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As Chickens Gorge, an Owner Stews E-mail
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Tuesday, 16 January 2007

As Chickens Gorge, an Owner Stews

12/15/2006

 

The Dallas Morning News

By Mariana Greene

The chickens are in the doghouse.

Not only are they competing with the squirrels in my flower garden to see who can uproot the most pansies and tulip bulbs in an afternoon, they are devouring the hard-working worms in my compost heap.

It doesn't seem at all fair to the worms, who are minding their own business, breaking up clods of clay and churning out rich castings for my garden.

The hens -- Flora, Fern, Ethel and Mae -- are locked up tight at night in their coop to protect them from the big, bad opossum who's looking for a chicken dinner. Weekdays, they are let loose in a fenced and covered run, which protects them from hawks eyeing a to-go lunch. But I release them evenings and weekends so they can do what chickens do -- scratch in the dirt and eat bugs -- under my watchful eye. (The bug population in the run has long since played out, like a vein of gold in the Sierra foothills.)

The problem is the girls won't eat sowbugs, ants or slugs. They want the good stuff, like the big, fat earthworms that feed at a lavish table: potato peelings, fruit parings, bruised lettuce leaves, scallion tops and leftover slow-cooked oatmeal. I go to great pains to dice cantaloupe rinds and avocado skins into small pieces for the worms' tiny little mouths. I carefully sprinkle organic, free-trade coffee grounds over the top and gently mix them in.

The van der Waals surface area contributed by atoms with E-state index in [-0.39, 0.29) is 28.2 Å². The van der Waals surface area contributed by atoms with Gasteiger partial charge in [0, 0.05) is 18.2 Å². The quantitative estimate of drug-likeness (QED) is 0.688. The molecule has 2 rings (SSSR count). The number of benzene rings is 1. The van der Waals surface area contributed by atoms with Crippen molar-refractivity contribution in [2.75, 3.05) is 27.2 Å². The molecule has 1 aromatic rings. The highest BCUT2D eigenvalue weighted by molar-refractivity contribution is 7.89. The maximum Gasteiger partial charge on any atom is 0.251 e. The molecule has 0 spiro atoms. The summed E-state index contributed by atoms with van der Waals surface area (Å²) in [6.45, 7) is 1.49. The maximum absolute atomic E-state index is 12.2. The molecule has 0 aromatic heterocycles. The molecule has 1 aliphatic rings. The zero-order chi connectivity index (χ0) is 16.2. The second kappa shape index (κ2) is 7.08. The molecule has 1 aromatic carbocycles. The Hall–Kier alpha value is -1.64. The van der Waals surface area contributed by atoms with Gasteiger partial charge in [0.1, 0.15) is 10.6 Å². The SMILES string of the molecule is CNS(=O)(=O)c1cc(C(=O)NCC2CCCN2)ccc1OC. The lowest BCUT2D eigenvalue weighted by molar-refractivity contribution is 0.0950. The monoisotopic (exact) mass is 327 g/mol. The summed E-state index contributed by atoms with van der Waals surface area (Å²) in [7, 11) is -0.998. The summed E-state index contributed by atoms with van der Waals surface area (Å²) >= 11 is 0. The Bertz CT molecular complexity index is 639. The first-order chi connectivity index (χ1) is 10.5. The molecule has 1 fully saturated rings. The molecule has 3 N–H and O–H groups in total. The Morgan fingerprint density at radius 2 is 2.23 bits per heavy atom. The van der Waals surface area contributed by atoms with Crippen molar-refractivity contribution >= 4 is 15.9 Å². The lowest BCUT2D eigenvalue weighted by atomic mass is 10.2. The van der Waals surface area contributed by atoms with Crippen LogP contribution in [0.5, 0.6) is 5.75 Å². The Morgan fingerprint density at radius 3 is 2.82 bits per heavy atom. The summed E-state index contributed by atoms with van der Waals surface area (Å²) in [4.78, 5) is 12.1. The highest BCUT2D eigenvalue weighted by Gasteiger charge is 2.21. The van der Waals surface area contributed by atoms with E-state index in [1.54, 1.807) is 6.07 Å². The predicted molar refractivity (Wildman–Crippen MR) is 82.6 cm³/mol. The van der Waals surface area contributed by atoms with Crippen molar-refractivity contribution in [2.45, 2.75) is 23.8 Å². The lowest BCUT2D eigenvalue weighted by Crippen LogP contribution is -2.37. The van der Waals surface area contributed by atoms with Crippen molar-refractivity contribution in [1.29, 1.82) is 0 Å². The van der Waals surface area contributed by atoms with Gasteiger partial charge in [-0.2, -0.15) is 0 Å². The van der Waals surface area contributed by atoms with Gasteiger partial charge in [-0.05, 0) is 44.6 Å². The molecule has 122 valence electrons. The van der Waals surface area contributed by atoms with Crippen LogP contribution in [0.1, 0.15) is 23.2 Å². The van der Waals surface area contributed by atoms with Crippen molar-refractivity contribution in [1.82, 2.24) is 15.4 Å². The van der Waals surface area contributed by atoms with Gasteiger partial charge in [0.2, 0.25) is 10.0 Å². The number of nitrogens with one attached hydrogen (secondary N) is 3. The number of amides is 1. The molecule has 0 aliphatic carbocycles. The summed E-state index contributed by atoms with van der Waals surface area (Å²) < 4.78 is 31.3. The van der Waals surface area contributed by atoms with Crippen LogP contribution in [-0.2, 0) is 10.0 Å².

I find it wholly satisfying to watch an unsightly mound of kitchen garbage, brown leaves, dead flower stalks and chicken- coop hay convert itself to fragrant, mink-brown, velvety soil enrichment. The chickens contribute, to be sure, with their litter and crushed eggshells. But it's the worms that do the heavy lifting.

I supplement the insects the hens scratch up with live mealworms from the birdseed store, doling them out in a refrigerated state. The hens recognize the white cardboard tub and come running, cackling excitedly and eyeballing me expectantly. Flora, the bantam, even flaps to my wrist like a trained parakeet in hopes of eating her fill straight from the container.

With the expensive mealworms, safflower seeds, fresh corn and shredded cabbage and lettuce I prepare for them, you'd think they could show a little appreciation and not eat my compost processors.

So instead of getting to bury a few of the thousands of tulip bulbs I seem to have accumulated while the companionable hens keep me company, I am constantly flapping after them, shooing them away from the compost heap and suggesting loudly they are headed for the stewpot if they don't change their ungrateful ways.

All would protect my quickly diminishing population of worms from the hens' sharpshooter vision and tough toenails. But I would not get the satisfaction of combining and stirring and baking ingredients to a perfection that would make Betty Crocker beam.

Then again, if I no longer had to worry about protecting my composting worms, I could turn my full attention to learning how to pry a garter snake out of a chicken's beak before she swallows it.

 
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